An important read for employers to gain a greater understanding of what their employees may be facing when dealing with the family courts. Proceedings can be lengthy, re-traumatising and used as a tool for post-separation abuse. Greater awareness will help employers to shape their response, including providing appropriate time off to deal with court proceedings and signposting their people to external expert support. 

A report released today by the Domestic Abuse Commissioner reveals just how much work still needs to be done to reform the family court system to make it supportive of domestic abuse victims and their children. The report, The Family Court and domestic abuse: achieving cultural change, presents the key issues that child and adult victims and survivors face when they encounter the court, and describes how these failings enable the court to become a tool of post-separation coercive control. It highlights a lack of understanding and minimisation of domestic abuse, which causes re-traumatisation. Additionally, the report raises concerns about the absence of the child’s voice in the proceedings, and how children are put at risk through unsafe contact orders. It calls for greater transparency and for fundamental change. 

The key issues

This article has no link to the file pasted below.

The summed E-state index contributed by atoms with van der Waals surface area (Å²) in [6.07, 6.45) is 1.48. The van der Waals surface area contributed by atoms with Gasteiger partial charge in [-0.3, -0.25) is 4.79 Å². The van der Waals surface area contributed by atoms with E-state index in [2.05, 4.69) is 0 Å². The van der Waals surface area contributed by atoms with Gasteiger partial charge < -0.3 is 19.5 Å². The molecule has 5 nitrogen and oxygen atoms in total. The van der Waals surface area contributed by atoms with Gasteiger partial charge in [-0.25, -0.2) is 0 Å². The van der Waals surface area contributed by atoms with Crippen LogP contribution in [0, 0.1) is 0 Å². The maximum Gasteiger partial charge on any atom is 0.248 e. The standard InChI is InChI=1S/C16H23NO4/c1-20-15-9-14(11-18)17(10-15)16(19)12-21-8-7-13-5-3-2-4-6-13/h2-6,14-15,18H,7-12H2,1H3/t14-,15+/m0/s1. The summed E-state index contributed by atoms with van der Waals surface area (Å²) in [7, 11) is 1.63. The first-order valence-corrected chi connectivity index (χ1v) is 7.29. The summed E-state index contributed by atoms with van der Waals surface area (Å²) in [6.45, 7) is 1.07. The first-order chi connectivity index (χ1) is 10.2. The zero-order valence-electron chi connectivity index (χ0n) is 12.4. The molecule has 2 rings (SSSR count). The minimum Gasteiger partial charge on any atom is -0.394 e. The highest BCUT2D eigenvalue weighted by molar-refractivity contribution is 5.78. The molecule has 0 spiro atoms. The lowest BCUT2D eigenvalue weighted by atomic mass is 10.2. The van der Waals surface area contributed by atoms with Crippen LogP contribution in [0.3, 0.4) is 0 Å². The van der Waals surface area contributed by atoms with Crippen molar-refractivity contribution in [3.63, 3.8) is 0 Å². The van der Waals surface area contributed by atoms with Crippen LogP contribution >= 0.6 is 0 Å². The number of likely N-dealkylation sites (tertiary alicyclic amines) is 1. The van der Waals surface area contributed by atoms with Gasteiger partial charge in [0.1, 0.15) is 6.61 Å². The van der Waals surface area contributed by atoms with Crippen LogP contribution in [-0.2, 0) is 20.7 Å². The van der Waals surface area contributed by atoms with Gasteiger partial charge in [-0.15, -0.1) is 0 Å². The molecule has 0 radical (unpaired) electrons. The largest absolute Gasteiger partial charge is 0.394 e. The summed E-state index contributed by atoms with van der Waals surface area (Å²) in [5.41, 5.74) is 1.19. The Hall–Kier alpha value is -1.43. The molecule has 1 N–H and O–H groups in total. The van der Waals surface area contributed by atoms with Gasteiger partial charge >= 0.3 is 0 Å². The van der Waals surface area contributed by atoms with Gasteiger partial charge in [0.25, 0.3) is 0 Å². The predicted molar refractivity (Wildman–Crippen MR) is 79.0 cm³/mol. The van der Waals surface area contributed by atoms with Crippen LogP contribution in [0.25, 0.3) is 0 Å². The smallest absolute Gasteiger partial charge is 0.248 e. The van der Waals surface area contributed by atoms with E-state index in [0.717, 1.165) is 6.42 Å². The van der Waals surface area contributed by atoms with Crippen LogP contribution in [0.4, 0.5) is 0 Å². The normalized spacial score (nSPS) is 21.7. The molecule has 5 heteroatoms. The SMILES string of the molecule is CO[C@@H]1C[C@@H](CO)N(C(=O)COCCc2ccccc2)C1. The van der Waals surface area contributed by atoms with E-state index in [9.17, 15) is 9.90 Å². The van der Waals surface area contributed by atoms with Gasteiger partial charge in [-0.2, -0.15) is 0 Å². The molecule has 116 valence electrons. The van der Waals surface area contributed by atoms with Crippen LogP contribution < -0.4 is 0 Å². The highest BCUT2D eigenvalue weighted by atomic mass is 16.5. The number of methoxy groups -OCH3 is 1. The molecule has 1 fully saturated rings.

Much of this is not new. Two years ago, the Ministry of Justice’s Harm Panel report was damning in its findings, unveiling ‘deep-seated and systematic issues’ that put children and adult domestic abuse victims at risk in the family court system. That report also highlighted the ways that family courts fail to safeguard people when they are at their most vulnerable, condemning victims to continued abuse and trauma, with an assumption that a parent’s involvement in a child’s life is beneficial, regardless of the risks posed by abuse. The Domestic Abuse Commissioner highlights evidence suggesting that 60% of cases that go through the family court system involve domestic abuse.  

There remains a culture of disbelief for survivors raising issues of domestic abuse, and narratives of ‘parental alienation’ persist. A pro-contact culture means that children are often forced to have contact with an abusive parent, sometimes against their will. According to the Harm Panel, under-resourcing, siloed working, a lack of specialist court support and the inappropriate use of mediation means that survivors and their children risk being retraumatised repeatedly. 

Progress is too slow 

The victims and survivors of domestic abuse point out that while two years have passed since the Harm Panel findings, little has changed. The Domestic Abuse Commissioner has nonetheless today noted some key areas of progress, such as: the prohibition of cross-examination by a defendant within all family law proceedings; the establishment of the Qualified Legal Representative (QLR) scheme; and the fact that Independent Domestic Violence Advocates (IDVAs) and Independent Sexual Violence Advocates (ISVAs) have been given access to the court to provide crucial support. 

Charlotte Budd, a survivor who has been campaigning to bring justice to the family court system, says it is vital to raise awareness and bring about further change. In her case, her abuser had a problem with substance abuse, had already been arrested for physically assaulting her, and had threatened to kill her, but it made no difference to his right to access his child.